Well before a production line is tooled, operators must better understand how particular technologies or equipment will advance Air Force capabilities in the battlespace, according to Maj. Gen. Danny Hogan, the mobilization assistant to the service's director of plans and programs.
Hogan said that, for the first time, the Air Force's many communities will "all use a common capability template" that will reflect "the adequacy of our capabilities both in the near term and the far term."
Where Rubber Meets the Ramp
As Air Force officials see it, reliance on the task force concept might have prevented or at least identified problems that only became apparent in past operations.
"This task force approach, in my mind, would have clearly shown us early on how reliant we are on the destruction and suppression of enemy air defenses," said Leaf of the Kosovo air war, "and resulted in higher priority--sooner--for [F-16] Block 50 night modifications. That increase in priority, incidentally, has since been made."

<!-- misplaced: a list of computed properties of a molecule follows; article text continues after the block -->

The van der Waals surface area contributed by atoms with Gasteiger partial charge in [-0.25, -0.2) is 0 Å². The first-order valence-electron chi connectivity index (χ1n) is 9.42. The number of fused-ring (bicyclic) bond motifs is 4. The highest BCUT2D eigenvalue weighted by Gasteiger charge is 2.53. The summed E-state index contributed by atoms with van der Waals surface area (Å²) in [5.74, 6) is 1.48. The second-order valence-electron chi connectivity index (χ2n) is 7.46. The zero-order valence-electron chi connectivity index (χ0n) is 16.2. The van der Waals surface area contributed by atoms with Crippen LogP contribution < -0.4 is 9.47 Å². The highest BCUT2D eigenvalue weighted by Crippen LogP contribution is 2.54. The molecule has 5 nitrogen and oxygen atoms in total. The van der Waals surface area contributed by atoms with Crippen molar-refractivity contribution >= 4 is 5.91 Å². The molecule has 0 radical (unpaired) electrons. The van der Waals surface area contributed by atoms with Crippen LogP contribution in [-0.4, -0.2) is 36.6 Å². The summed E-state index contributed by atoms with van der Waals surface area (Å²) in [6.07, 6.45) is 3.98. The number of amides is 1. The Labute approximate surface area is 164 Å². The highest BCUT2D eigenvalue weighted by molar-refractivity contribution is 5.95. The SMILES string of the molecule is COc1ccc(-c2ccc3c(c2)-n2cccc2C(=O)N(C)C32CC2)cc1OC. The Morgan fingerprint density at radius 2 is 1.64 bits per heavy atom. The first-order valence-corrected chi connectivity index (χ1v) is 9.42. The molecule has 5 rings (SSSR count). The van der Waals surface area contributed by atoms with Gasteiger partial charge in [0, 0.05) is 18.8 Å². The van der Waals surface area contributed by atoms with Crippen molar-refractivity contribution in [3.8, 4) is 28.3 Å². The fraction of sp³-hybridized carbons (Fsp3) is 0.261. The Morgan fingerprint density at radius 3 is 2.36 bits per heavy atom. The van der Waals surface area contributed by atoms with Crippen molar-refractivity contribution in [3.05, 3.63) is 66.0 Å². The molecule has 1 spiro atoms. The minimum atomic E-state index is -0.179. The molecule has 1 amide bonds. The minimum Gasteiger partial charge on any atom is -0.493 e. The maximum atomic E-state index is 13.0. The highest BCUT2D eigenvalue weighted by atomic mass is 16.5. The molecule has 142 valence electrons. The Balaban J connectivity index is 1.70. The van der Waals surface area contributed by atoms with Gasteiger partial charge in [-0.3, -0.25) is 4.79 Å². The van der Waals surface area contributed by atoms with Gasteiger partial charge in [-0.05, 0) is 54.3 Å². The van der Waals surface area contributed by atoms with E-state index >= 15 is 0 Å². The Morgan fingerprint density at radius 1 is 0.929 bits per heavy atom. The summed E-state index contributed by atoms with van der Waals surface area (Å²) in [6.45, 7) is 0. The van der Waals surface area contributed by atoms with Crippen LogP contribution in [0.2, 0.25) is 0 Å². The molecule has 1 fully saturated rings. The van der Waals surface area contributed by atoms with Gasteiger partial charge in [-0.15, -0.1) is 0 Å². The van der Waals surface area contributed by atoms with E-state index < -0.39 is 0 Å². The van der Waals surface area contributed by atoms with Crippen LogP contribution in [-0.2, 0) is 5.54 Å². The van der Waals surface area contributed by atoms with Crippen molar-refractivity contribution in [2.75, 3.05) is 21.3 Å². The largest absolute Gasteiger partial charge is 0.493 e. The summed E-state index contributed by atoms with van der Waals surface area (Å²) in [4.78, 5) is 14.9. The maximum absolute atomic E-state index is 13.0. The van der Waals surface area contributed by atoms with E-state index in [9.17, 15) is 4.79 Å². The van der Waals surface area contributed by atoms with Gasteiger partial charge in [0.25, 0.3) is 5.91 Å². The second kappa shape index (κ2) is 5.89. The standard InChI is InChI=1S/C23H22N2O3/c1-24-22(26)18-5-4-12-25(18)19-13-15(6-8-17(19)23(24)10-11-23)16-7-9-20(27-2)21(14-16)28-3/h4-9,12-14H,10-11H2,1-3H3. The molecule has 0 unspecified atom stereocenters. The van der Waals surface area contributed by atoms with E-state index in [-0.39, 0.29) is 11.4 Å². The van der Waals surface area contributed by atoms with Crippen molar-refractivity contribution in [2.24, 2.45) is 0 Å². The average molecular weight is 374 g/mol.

Ground zero for the task force approach may well be Leaf's requirements shop. There the focus is turning increasingly to the task of providing the acquisition community a clear description of the battlespace effects sought by the warfighters. From there, technologists can identify hardware and software solutions.
Leaf said that the Air Force wants to "capture the concept ... of effects-based requirements that are not quite so [slanted] to a specific program." Instead they will describe "capabilities needed to achieve what the warfighter sets out to do."